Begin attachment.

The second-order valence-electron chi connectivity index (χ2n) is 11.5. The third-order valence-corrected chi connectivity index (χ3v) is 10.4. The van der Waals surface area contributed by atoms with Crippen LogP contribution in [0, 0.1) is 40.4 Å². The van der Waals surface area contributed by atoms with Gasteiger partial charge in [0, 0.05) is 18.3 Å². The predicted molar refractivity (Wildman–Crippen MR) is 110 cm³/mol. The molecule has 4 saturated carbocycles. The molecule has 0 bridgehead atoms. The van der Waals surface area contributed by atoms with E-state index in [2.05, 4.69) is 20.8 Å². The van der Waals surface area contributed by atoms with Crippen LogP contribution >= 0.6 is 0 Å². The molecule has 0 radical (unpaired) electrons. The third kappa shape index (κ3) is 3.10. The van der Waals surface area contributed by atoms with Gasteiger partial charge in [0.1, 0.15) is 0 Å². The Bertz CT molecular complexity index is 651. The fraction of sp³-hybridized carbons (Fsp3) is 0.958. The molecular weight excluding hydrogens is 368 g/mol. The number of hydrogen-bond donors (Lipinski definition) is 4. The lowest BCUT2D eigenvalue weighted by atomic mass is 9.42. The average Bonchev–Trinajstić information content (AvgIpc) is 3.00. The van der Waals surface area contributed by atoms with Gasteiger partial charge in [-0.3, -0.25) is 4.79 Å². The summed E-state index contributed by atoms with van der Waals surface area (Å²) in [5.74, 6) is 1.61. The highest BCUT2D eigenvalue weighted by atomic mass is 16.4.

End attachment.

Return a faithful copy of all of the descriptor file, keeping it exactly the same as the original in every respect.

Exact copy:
The second-order valence-electron chi connectivity index (χ2n) is 11.5. The third-order valence-corrected chi connectivity index (χ3v) is 10.4. The van der Waals surface area contributed by atoms with Crippen LogP contribution in [0, 0.1) is 40.4 Å². The van der Waals surface area contributed by atoms with Gasteiger partial charge in [0, 0.05) is 18.3 Å². The predicted molar refractivity (Wildman–Crippen MR) is 110 cm³/mol. The molecule has 4 saturated carbocycles. The molecule has 0 bridgehead atoms. The van der Waals surface area contributed by atoms with E-state index in [2.05, 4.69) is 20.8 Å². The van der Waals surface area contributed by atoms with Crippen LogP contribution >= 0.6 is 0 Å². The molecule has 0 radical (unpaired) electrons. The third kappa shape index (κ3) is 3.10. The van der Waals surface area contributed by atoms with Gasteiger partial charge in [0.1, 0.15) is 0 Å². The Bertz CT molecular complexity index is 651. The fraction of sp³-hybridized carbons (Fsp3) is 0.958. The molecular weight excluding hydrogens is 368 g/mol. The number of hydrogen-bond donors (Lipinski definition) is 4. The lowest BCUT2D eigenvalue weighted by atomic mass is 9.42. The average Bonchev–Trinajstić information content (AvgIpc) is 3.00. The van der Waals surface area contributed by atoms with Gasteiger partial charge in [-0.3, -0.25) is 4.79 Å². The summed E-state index contributed by atoms with van der Waals surface area (Å²) in [5.74, 6) is 1.61. The highest BCUT2D eigenvalue weighted by atomic mass is 16.4.